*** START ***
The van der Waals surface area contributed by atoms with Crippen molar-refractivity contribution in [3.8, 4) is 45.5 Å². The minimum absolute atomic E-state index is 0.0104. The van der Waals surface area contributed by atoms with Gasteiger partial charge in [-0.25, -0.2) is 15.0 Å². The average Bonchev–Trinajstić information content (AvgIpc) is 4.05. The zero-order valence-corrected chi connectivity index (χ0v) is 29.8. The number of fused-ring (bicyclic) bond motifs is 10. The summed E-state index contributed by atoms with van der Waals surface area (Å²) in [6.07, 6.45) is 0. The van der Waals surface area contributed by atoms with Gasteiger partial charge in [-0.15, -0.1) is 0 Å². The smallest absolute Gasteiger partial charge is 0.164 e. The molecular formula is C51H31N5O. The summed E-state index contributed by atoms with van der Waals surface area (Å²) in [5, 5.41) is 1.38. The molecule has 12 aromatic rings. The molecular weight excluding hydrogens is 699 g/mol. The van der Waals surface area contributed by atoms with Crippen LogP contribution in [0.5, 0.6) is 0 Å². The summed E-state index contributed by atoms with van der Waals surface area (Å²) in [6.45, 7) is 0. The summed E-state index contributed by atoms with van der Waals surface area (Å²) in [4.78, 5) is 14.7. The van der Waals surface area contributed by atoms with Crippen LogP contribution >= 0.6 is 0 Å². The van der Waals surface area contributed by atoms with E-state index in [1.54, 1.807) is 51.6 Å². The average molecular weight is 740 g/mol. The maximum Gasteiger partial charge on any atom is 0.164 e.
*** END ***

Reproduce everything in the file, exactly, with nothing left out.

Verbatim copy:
The van der Waals surface area contributed by atoms with Crippen molar-refractivity contribution in [3.8, 4) is 45.5 Å². The minimum absolute atomic E-state index is 0.0104. The van der Waals surface area contributed by atoms with Gasteiger partial charge in [-0.25, -0.2) is 15.0 Å². The average Bonchev–Trinajstić information content (AvgIpc) is 4.05. The zero-order valence-corrected chi connectivity index (χ0v) is 29.8. The number of fused-ring (bicyclic) bond motifs is 10. The summed E-state index contributed by atoms with van der Waals surface area (Å²) in [6.07, 6.45) is 0. The van der Waals surface area contributed by atoms with Gasteiger partial charge in [-0.15, -0.1) is 0 Å². The smallest absolute Gasteiger partial charge is 0.164 e. The molecular formula is C51H31N5O. The summed E-state index contributed by atoms with van der Waals surface area (Å²) in [5, 5.41) is 1.38. The molecule has 12 aromatic rings. The molecular weight excluding hydrogens is 699 g/mol. The van der Waals surface area contributed by atoms with Crippen LogP contribution in [0.5, 0.6) is 0 Å². The summed E-state index contributed by atoms with van der Waals surface area (Å²) in [6.45, 7) is 0. The summed E-state index contributed by atoms with van der Waals surface area (Å²) in [4.78, 5) is 14.7. The van der Waals surface area contributed by atoms with Crippen LogP contribution >= 0.6 is 0 Å². The van der Waals surface area contributed by atoms with E-state index in [1.54, 1.807) is 51.6 Å². The average molecular weight is 740 g/mol. The maximum Gasteiger partial charge on any atom is 0.164 e.